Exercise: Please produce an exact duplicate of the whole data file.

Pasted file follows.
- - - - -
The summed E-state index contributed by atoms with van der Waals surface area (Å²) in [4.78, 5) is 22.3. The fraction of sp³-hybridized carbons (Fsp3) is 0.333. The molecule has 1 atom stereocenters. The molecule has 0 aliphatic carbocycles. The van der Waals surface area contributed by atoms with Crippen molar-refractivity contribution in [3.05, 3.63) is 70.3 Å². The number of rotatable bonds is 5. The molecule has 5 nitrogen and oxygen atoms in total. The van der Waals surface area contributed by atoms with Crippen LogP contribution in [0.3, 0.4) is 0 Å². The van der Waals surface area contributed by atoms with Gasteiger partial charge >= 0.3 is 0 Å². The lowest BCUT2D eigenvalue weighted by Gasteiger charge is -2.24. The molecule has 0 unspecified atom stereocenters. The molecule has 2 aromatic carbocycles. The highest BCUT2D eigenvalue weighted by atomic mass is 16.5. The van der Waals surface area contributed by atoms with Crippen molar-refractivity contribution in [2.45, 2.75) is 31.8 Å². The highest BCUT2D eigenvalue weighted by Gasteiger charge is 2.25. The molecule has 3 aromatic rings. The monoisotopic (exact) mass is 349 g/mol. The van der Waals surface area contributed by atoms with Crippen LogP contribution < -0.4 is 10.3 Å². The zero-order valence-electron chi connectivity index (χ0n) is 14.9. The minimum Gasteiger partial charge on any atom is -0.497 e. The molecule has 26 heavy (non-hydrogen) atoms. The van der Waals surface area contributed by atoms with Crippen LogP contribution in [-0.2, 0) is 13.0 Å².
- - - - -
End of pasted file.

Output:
The summed E-state index contributed by atoms with van der Waals surface area (Å²) in [4.78, 5) is 22.3. The fraction of sp³-hybridized carbons (Fsp3) is 0.333. The molecule has 1 atom stereocenters. The molecule has 0 aliphatic carbocycles. The van der Waals surface area contributed by atoms with Crippen molar-refractivity contribution in [3.05, 3.63) is 70.3 Å². The number of rotatable bonds is 5. The molecule has 5 nitrogen and oxygen atoms in total. The van der Waals surface area contributed by atoms with Crippen LogP contribution in [0.3, 0.4) is 0 Å². The van der Waals surface area contributed by atoms with Gasteiger partial charge >= 0.3 is 0 Å². The lowest BCUT2D eigenvalue weighted by Gasteiger charge is -2.24. The molecule has 0 unspecified atom stereocenters. The molecule has 2 aromatic carbocycles. The highest BCUT2D eigenvalue weighted by atomic mass is 16.5. The van der Waals surface area contributed by atoms with Crippen molar-refractivity contribution in [2.45, 2.75) is 31.8 Å². The highest BCUT2D eigenvalue weighted by Gasteiger charge is 2.25. The molecule has 3 aromatic rings. The monoisotopic (exact) mass is 349 g/mol. The van der Waals surface area contributed by atoms with Crippen LogP contribution < -0.4 is 10.3 Å². The zero-order valence-electron chi connectivity index (χ0n) is 14.9. The minimum Gasteiger partial charge on any atom is -0.497 e. The molecule has 26 heavy (non-hydrogen) atoms. The van der Waals surface area contributed by atoms with Crippen LogP contribution in [-0.2, 0) is 13.0 Å².